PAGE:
A major shift at the very heart of Europe could be about to happen. But for once it's not party political... it's geographical.
Since Croatia joined in 2013, the centre point of the European Union has been a small Bavarian town called Westerngrund.
But all that may be about to change.
The journey from Westerngrund to another tiny Bavarian location, the tiny hamlet of Gadheim, takes roughly an hour.
And it's Gadheim that will take the accolade of centre point should the UK leave due to the Brexit process.
The official centre of Europe is defined by the French Geographical Institute (IGN). And although it has moved several times as the Union developed and gained more members, it has remained in Germany since the expansion from 15 to 25 countries in 2004.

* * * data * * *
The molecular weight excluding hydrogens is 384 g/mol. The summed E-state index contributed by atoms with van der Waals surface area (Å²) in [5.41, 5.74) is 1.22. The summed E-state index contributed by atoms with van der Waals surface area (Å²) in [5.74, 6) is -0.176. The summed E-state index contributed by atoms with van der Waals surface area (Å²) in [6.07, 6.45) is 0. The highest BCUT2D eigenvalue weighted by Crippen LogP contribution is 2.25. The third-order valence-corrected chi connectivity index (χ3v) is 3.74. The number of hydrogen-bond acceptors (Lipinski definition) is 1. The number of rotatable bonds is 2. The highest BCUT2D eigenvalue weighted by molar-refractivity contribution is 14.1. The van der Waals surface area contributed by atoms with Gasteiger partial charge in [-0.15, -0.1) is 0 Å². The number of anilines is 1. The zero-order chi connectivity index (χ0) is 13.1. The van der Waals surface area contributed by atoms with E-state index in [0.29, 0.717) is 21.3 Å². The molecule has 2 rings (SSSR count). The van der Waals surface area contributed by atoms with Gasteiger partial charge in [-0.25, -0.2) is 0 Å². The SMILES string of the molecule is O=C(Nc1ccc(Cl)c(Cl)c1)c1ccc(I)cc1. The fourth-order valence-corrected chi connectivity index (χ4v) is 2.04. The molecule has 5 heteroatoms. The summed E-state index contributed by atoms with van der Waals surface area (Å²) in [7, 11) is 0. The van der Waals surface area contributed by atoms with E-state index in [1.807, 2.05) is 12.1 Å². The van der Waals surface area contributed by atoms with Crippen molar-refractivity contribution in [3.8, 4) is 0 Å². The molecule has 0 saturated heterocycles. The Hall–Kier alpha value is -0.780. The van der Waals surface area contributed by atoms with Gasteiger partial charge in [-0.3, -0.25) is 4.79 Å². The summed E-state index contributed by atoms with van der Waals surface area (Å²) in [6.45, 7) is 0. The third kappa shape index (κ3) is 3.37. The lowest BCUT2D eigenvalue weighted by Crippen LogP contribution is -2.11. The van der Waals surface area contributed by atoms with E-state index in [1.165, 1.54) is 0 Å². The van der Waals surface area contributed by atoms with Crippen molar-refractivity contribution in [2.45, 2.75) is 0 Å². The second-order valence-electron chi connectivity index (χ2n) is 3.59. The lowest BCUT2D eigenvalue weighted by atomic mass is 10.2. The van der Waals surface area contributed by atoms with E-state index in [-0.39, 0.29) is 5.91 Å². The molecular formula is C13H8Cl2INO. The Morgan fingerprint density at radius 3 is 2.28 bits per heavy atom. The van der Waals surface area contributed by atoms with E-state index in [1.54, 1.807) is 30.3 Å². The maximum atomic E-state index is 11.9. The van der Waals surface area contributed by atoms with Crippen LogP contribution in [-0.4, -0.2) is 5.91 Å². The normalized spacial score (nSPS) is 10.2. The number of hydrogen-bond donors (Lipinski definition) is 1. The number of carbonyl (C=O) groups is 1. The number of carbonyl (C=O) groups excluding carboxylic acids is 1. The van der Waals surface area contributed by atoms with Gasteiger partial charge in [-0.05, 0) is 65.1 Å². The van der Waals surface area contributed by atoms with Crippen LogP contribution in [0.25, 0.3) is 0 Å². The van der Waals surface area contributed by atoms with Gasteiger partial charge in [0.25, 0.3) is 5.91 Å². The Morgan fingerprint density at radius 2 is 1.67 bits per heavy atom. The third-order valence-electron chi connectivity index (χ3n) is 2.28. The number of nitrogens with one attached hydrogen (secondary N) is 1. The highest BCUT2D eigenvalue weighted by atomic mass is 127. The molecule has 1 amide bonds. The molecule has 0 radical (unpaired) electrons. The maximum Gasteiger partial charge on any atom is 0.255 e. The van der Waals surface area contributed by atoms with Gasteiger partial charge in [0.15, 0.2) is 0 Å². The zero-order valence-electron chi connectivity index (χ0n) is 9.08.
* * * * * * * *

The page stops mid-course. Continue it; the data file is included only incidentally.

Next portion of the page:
On a nondescript piece of farmland, a pole is ready and waiting to hoist the EU flag at the exact spot set to become the bloc's new geographical centre.
Gadheim's diminutive size means that it doesn't have a mayor, so it falls under the jurisdiction of local official Juergen Goetz, who is the mayor of nearby Veitshoechheim.
He hopes the new title could put the village firmly on the map.
"Of course we are counting on additional tourists coming to the region and in particular to Gadheim," he told Reuters.
Local residents are getting excited too, with one even petitioning Goetz to make Theresa May an honorary citizen of Gadheim.
"That's clearly a bit difficult. Of course, Gadheim has a reason to celebrate, but I think that for Europe as a whole it won't be a good day," he said.
Excitement in little Gadheim, but spare a thought for Westerngrund where the exact spot is currently marked with a plaque, a map, and the EU flag, while multiple signs highlight its claim to fame.
Those signs will all have to be changed if and when Brexit day finally comes to pass - but on the eve of an EU summit to determine whether to allow the UK to delay Brexit again, it looks like both Westerngrund and Gadheim have time.